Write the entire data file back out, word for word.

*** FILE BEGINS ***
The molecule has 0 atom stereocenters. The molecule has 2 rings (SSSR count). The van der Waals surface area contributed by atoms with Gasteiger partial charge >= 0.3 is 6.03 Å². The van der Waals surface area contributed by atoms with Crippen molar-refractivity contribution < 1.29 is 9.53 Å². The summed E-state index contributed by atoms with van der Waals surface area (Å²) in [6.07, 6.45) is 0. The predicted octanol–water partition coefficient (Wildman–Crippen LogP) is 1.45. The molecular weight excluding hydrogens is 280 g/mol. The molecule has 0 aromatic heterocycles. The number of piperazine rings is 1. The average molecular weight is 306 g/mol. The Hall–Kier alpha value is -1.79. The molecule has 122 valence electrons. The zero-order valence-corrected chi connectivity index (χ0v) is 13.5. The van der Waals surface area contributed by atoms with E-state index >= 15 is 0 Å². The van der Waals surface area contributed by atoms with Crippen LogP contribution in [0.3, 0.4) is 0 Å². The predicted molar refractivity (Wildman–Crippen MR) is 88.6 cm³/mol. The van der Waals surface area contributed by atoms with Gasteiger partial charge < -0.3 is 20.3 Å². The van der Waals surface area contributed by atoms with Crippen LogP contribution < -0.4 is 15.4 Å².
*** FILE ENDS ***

The molecule has 0 atom stereocenters. The molecule has 2 rings (SSSR count). The van der Waals surface area contributed by atoms with Gasteiger partial charge >= 0.3 is 6.03 Å². The van der Waals surface area contributed by atoms with Crippen molar-refractivity contribution < 1.29 is 9.53 Å². The summed E-state index contributed by atoms with van der Waals surface area (Å²) in [6.07, 6.45) is 0. The predicted octanol–water partition coefficient (Wildman–Crippen LogP) is 1.45. The molecular weight excluding hydrogens is 280 g/mol. The molecule has 0 aromatic heterocycles. The number of piperazine rings is 1. The average molecular weight is 306 g/mol. The Hall–Kier alpha value is -1.79. The molecule has 122 valence electrons. The zero-order valence-corrected chi connectivity index (χ0v) is 13.5. The van der Waals surface area contributed by atoms with E-state index >= 15 is 0 Å². The van der Waals surface area contributed by atoms with Crippen LogP contribution in [0.3, 0.4) is 0 Å². The predicted molar refractivity (Wildman–Crippen MR) is 88.6 cm³/mol. The van der Waals surface area contributed by atoms with Gasteiger partial charge < -0.3 is 20.3 Å². The van der Waals surface area contributed by atoms with Crippen LogP contribution < -0.4 is 15.4 Å².